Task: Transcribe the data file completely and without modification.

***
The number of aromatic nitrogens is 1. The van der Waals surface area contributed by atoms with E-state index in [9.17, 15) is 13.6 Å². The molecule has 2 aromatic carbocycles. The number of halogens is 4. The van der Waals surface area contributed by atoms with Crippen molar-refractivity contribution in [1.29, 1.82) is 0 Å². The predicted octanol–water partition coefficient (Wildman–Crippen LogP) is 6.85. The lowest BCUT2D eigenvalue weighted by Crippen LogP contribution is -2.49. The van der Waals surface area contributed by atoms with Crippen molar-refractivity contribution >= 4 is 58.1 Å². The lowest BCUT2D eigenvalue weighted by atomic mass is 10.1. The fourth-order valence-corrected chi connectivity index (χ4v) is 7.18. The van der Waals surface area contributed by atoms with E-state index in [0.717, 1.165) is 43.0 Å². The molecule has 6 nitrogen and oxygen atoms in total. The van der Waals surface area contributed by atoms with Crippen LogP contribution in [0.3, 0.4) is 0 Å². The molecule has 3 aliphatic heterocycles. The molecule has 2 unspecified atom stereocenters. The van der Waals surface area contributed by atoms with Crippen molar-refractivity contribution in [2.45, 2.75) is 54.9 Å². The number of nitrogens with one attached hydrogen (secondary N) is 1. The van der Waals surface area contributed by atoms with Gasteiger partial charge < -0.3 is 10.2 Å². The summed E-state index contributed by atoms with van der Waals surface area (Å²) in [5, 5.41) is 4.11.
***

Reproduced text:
The number of aromatic nitrogens is 1. The van der Waals surface area contributed by atoms with E-state index in [9.17, 15) is 13.6 Å². The molecule has 2 aromatic carbocycles. The number of halogens is 4. The van der Waals surface area contributed by atoms with Crippen molar-refractivity contribution in [1.29, 1.82) is 0 Å². The predicted octanol–water partition coefficient (Wildman–Crippen LogP) is 6.85. The lowest BCUT2D eigenvalue weighted by Crippen LogP contribution is -2.49. The van der Waals surface area contributed by atoms with Crippen molar-refractivity contribution >= 4 is 58.1 Å². The lowest BCUT2D eigenvalue weighted by atomic mass is 10.1. The fourth-order valence-corrected chi connectivity index (χ4v) is 7.18. The van der Waals surface area contributed by atoms with E-state index in [0.717, 1.165) is 43.0 Å². The molecule has 6 nitrogen and oxygen atoms in total. The van der Waals surface area contributed by atoms with Crippen LogP contribution in [0.3, 0.4) is 0 Å². The molecule has 3 aliphatic heterocycles. The molecule has 2 unspecified atom stereocenters. The van der Waals surface area contributed by atoms with Crippen molar-refractivity contribution in [2.45, 2.75) is 54.9 Å². The number of nitrogens with one attached hydrogen (secondary N) is 1. The van der Waals surface area contributed by atoms with Gasteiger partial charge < -0.3 is 10.2 Å². The summed E-state index contributed by atoms with van der Waals surface area (Å²) in [5, 5.41) is 4.11.